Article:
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“The Report,” which stars Adam Driver as Senate staffer and CIA investigator Daniel Jones, will get similar treatment. Despite being acquired for a whopping $14 million at Sundance (many movies go for no more than $5 million) and a thriller conceit, the film will also play exclusively in theaters for just two weeks and then head to Prime on Nov. 29.

The company has not said if it would make a bigger theatrical play with Shia LaBeouf’s “Honey Boy” and Kristen Stewart’s “Seberg,” which both played Toronto. But each is a far more boutique production than “Aeronauts.”

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An Amazon spokeswoman declined to comment for this story. The company has maintained that it is making decisions on a case-by-case basis and is not locked in to one release strategy.

But many read the latest moves as a clear sign of a Netflixian pivot. “If they’re not putting out ‘Aeronauts’ in theaters, I don’t know what movie they’ll put in theaters,” said one film executive at a traditional studio, who spoke on the condition of anonymity to avoid jeopardizing industry relationships.

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One signal to industry executives of the shift: Berney. The executive left the company in June.

Amazon may be feeling theatrically gun-shy after the failures of “Late Night” and “Brittany.” Bought for a combined $27 million, both films flopped in theaters. The Mindy Kaling-led “Late Night” has grossed just $16 million despite a wide release on more than 2,000 screens and a splashy marketing campaign. “Brittany,” meanwhile, has taken in less than $4 million in four weeks of release.

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The company does continue to spend. At Toronto, it was the rare studio to acquire a movie, the Riz Ahmed’-starring “Sound of Metal,” a drama about a musician who is losing his hearing. Amazon also threw a glitzy party in a trendy hotel restaurant. “The Report” was celebrated on one floor, while “The Aeronauts” was feted on another. VIP tables dotted the walls; at one, Jones ate sushi with friends.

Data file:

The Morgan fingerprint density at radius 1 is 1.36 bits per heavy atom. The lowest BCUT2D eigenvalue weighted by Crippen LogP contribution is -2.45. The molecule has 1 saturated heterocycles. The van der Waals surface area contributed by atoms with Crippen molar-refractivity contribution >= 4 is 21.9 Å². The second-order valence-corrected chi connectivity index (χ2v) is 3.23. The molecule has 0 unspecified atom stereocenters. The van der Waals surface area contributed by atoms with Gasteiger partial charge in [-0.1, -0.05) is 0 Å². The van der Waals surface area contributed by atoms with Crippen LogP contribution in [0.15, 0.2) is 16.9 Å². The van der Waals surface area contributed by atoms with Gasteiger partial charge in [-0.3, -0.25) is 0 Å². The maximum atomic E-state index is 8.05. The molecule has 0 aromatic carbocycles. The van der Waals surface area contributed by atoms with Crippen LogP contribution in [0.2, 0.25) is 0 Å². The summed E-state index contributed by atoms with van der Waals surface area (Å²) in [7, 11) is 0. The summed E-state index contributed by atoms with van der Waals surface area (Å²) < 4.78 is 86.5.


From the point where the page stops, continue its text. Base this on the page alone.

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Amazon remains without the need for movie-based subscription revenue. Unlike Netflix, it does not rely heavily on content to attract subscribers; original content is more of a bonus feature for Prime members.

That, say experts, might actually be a reason the company shouldn’t worry about releasing moves on Prime so quickly. On the other hand, it could mean that executives view all entertainment content as an add-on and don’t really consider theaters in the first place. (Whether any of this is good for consumers is up for debate. Netflix has argued for the benefits of simultaneous availability. But many others have said that without a heavy theatrical component, movies tend to be made with lower budgets and risk getting lost in the streaming swirl.)

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Box office can indeed be much more profitable than streaming. Studios typically keep about half of U.S. box office dollars — unlike streaming, which rarely results in clear revenue contributions.

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Still, there is no guarantee of success for a theatrical distributor. And there are plenty of costs.

“Distribution is difficult. You have to spend a lot on marketing. And building those relationships and cobbling together a team is very difficult,” Nash said. “A lot of companies say that they really want to do it and then one day decide to stop releasing movies.”

Or, if they have the option, just putting them on digital platforms.